Sugar lows


(D) #1

My son is 21years old and was diagnosed with T1D at 12years old. He is going to college and lives at home. He has the CGM 5 that alerts him when he is low, however, he has it set at 70 and on vibrate. Due to this, he has missed his low readings at times, and I have had to administer the glucagon and found him unconscious several times. It really takes its toll. I have tried several times to bring up the insulin pump, especially the one with the closed loop system. I feel it would be extremely beneficial to him and put me a little more at ease. He says he does not want 2 things attached to his body. He refuses to try it. I am trying to make him realize how serious these lows are, to no avail. Any suggestions on how to reach him about the pump as well as the seriousness of these lows. Unfortunately, he often does not remember what occurred. If I push too hard, he shuts down. It is all about control.


(joe) #2

@dsullivan, my reply will not be a popular one.

you can lead a horse to water, but you cannot make him drink.

you did a great job, now probably the hardest challenge you have as a parent is letting go. I am a parent as well, and even though this sounds criminally insane… you’re best strategy is to do nothing. You simply can’t be there for him 24x7. He will not have you around for the rest of his life either.

Believe me when I say that a severe low ruins your day. He knows. I can’t disagree with him either that all the tech hanging off your body is unattractive to a 21 year old man. It may sound like heaven on earth to you… but you don’t need to push metal under your skin everyday. . Also, the 670G is not the end-all answer to every parent’s dreams, because it has it’s challenges and issues… not the least of which are accuracy and .reliability.

When it comes time, and a technology decision is something he wants, then he’s likely to do it. I’m sorry I don’t have a direct solution for you.


(Dennis J. Dacey, pwD) #3

Hello D @dsullivan , all the tech gadgets available will not help your son unless and until he realizes that he must take care of himself - be his own primary carer. In the many years that he has been living with diabetes, he should know what he SHOULD be doing; it is probably time that you let him spread his wings and fly on his own.

To begin, he should set his Dexcom G5 alert and alarm notifications appropriately for him - I have mine set so that I can not ignore them.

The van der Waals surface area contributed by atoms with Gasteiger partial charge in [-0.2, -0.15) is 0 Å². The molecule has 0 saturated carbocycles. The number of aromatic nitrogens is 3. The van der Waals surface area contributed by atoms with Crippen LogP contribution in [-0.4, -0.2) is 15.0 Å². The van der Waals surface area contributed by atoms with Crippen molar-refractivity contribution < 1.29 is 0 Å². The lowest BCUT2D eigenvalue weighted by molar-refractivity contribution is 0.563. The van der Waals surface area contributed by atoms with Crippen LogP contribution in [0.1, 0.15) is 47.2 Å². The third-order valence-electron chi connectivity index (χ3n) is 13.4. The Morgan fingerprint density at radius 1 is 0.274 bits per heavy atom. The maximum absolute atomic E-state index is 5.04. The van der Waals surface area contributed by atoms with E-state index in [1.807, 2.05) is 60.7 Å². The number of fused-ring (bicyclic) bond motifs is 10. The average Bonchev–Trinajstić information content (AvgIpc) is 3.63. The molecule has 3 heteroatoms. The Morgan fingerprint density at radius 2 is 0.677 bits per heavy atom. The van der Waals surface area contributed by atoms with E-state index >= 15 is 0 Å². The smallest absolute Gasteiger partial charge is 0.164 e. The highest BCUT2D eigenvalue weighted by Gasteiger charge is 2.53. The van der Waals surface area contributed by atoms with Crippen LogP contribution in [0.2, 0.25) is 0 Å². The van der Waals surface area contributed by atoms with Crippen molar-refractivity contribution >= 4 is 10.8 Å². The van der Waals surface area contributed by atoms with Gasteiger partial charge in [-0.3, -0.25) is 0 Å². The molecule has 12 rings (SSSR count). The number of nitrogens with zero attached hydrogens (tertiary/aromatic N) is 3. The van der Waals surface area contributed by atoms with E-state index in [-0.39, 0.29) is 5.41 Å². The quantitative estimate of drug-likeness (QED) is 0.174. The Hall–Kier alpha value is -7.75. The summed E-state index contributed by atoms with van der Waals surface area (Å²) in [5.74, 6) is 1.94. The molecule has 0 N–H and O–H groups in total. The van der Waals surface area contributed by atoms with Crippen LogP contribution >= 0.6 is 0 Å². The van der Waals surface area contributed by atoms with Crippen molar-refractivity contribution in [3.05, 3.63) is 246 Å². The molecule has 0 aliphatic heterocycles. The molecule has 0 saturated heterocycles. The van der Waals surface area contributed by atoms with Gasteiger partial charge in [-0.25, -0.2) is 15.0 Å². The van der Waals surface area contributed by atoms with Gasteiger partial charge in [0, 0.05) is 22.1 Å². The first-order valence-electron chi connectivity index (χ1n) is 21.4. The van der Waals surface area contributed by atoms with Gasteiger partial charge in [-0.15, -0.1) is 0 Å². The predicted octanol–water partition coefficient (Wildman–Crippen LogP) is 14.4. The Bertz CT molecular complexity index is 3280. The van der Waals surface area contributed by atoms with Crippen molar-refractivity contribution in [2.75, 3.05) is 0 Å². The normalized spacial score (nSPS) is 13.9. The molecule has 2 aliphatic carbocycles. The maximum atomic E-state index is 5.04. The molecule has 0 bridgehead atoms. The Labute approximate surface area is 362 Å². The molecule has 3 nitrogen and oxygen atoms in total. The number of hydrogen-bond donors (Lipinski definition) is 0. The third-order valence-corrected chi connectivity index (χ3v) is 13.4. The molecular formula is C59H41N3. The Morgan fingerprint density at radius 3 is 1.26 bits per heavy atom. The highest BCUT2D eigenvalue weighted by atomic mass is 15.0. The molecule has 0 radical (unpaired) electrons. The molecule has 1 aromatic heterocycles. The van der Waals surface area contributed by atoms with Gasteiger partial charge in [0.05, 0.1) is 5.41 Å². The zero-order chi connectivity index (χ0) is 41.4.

But more basically, he needs to take a closer look at his insulin dosing [after this long with diabetes he should be able to adjust amounts on his own] such as carb ratios and insulin sensitivity factors. Calculating an appropriate dose of insulin is simple arithmetic and surprisingly accurate if one has a BGM or CGM. I did these calculations in my head for 47 years before I got my first pump and winged it for years before the advent of the BGM.
Good luck to you on letting go, but in the longer run you will be doing him a favor - he has to learn to take care of himself.


(Steven) #4

I don’t want a pump (yet) for the same reasons, but here is what seems to work for me:
I LOVE the alarms on my G6 because I don’t have to worry too much. My HIGH alarm is set for 190, but I often cancel at night because my sugar will tend to drift down before morning. My LOW alarm is set for 80. It gives me more time to catch it before I have symptoms. I have a juice box and granola bar at my bedside. If the LOW alarm goes off (1st one is vibrate only), I’ll eat, drink whatever and go back to bed WITHOUT cancelling the alarm. Once my BG is back above 80, the alarms will stop and I can usually get through the rest of the night.
It’s fairly simple. But I’m 58, not 21. I can’t presume to know what his motivation is for not using the alarms. I hope he can figure that out. But as the others have said, he’s an adult and you have done all you can.


(Steven) #5